AFTER over two weeks on the hook at Hamburg Cove, we finally left our snug little hurricane hole yesterday. Contrary to plans, we did not head north. Turns out that the flooding in PA has stranded my parents in their road schooner in Harrisburg, PA, so Cape Cod was off. We’re terribly disappointed to miss seeing my aunt, uncle and cousin, but with only a few weeks until Alex and Rob’s wedding in DC, we decided to skeedadle back south.
The Connecticut River was uber-swollen (that’s German for very swollen), a bit post-apocalyptic and evocative of the Yangtze, not that I’ve ever seen the Yangtze, but you get the idea. The muddy, current-swirled waters were full of debris, and we were on constant watch for the many tree-sized logs. The swift flow brought us down to the railroad bascule bridge in record time. Then, because we are genuises, we waited 20 minutes for the bridge to open motoring in place up the river, before we thought of calling the bridge tender and asking him to open it. Hey, it’s supposed to be open all the time, except when a train is actually using it, so it wasn’t that stupid. (OK, it was…) That extra 20 minutes woulda been really helpful later in the day.
Just outside the Saybrook breakwater, there was a clearly-described line where the muddy river waters met the clear blue water of the sound, demarcated by a scuzzy foam of twigs, logs and trash.
Because we had to hit the breakwater at slack or on the ebb, we ended up trying to sail into an ebb tide all day. Pretty soon we were making only 2.5 knots in a good 18 knots of wind, which was progressively turning to blow from exactly where we were headed. So we fired up the engine and motor-sailed for a while, at least until we noticed that it was belching ugly, white smoke out the back. Yikes! We continued on for a small bit, thinking it was working out some water in the system or something, but it became clear that we were facing an injector problem when it didn’t work itself out. The injector oil had been a bit low when Pip checked it before we left, but we didn’t know what kind of oil to put in it. So I did what any thinking nearly-40-year-old adult would do: I called Dad. Who only gave me a minimum amount of lecturing, and informed us that it took regular motor oil. Yay!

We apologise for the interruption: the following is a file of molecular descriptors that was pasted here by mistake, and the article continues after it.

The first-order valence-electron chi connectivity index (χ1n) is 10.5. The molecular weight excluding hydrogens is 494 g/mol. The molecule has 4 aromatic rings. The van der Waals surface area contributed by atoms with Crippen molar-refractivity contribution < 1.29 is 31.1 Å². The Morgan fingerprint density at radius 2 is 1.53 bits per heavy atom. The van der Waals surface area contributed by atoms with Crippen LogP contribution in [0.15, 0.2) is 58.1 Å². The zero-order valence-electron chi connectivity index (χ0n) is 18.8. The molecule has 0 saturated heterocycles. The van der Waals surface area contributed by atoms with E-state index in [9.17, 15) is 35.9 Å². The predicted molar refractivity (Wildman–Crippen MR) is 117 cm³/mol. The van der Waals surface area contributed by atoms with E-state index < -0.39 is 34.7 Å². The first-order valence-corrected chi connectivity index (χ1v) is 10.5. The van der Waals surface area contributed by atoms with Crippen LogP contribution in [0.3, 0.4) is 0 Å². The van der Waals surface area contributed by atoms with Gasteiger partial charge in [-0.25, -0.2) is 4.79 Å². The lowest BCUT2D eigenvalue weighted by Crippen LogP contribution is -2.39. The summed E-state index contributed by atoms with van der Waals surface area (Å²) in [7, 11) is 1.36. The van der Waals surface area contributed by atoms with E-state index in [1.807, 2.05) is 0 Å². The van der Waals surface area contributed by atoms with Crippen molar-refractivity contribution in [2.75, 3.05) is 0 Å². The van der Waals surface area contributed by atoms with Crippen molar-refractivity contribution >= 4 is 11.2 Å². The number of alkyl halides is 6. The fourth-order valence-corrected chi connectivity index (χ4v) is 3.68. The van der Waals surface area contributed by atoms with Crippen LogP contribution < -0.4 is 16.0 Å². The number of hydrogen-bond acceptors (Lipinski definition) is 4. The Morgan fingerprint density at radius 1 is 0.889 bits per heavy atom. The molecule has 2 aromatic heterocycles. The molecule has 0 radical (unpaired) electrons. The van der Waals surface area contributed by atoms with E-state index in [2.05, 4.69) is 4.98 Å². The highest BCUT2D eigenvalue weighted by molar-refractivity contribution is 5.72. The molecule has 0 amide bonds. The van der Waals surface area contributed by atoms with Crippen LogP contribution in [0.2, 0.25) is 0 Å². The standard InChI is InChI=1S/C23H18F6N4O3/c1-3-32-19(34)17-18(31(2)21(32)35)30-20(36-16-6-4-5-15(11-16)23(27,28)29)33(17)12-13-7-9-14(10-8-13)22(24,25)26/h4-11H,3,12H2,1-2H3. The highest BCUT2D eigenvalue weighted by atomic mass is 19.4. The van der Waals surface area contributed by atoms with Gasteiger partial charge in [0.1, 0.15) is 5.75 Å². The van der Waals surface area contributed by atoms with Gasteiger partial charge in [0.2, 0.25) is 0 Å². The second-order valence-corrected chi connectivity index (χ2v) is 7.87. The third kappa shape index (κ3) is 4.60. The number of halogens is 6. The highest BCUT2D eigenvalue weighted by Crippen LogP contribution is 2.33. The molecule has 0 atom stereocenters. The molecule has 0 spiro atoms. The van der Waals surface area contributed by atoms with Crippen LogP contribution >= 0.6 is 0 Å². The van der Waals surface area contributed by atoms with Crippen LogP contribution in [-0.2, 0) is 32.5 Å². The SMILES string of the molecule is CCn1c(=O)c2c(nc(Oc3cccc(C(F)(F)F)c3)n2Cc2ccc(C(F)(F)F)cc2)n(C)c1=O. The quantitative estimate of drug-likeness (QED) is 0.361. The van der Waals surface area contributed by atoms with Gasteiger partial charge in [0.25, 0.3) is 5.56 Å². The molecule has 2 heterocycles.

So we added the oil and got under way again, hoping that the smoke would diminish as the oil worked its way into the injectors. No such luck. It was a stressful afternoon, making shitty time against the current and hoping to God that we made Port Jefferson before dark. Becca valiantly fought a migraine (stoopid coffee) while Philip and I tried to keep our sniping at each other at a volume that wouldn’t hurt her brain.
The approach to Port Jefferson was therefore particularly sweet, the nearly-full moon rising behind us as the sun set brilliantly behind the clouds, with just enough light to slip in between the breakwaters and anchor before the stars came out.
It was a chilly, clear night, thankfully almost windless. It’s clearly fall now — the air is crisp, trees are turning and the Sound was deserted. We actually wore jeans and fleeces for most of the sail yesterday. Clearly time to head south!
We’re in town now, enjoying Starbucks’ free interwebs and mediocre coffee before exploring this quaint little village. This afternoon, we plan to grab a mooring in the sand pit, a big cove just inside the harbor with high sand walls, created in the early 20th century when the sand was mined to supply NYC with its miles and miles of concrete.
Speaking of centuries, I was reminded that we’re in the 21st this morning when I logged on to Facebook for the first time in a couple of weeks and discovered that my baby brother got MARRIED. Yes, ladies and gentlemen, I learned my brother got married on FACEBOOK. Seriously. Did this not merit a phone call, for chrissake?? What, should we Facebook them gifts? Mafia Wars or Farmville credits? Or one of those cheesy little $1 roses you can “send” someone? I wonder what Emily Post would make of THAT?
Oh, and Becca promises to write a blog post soon. She’d better. It’s part of the crewing duties.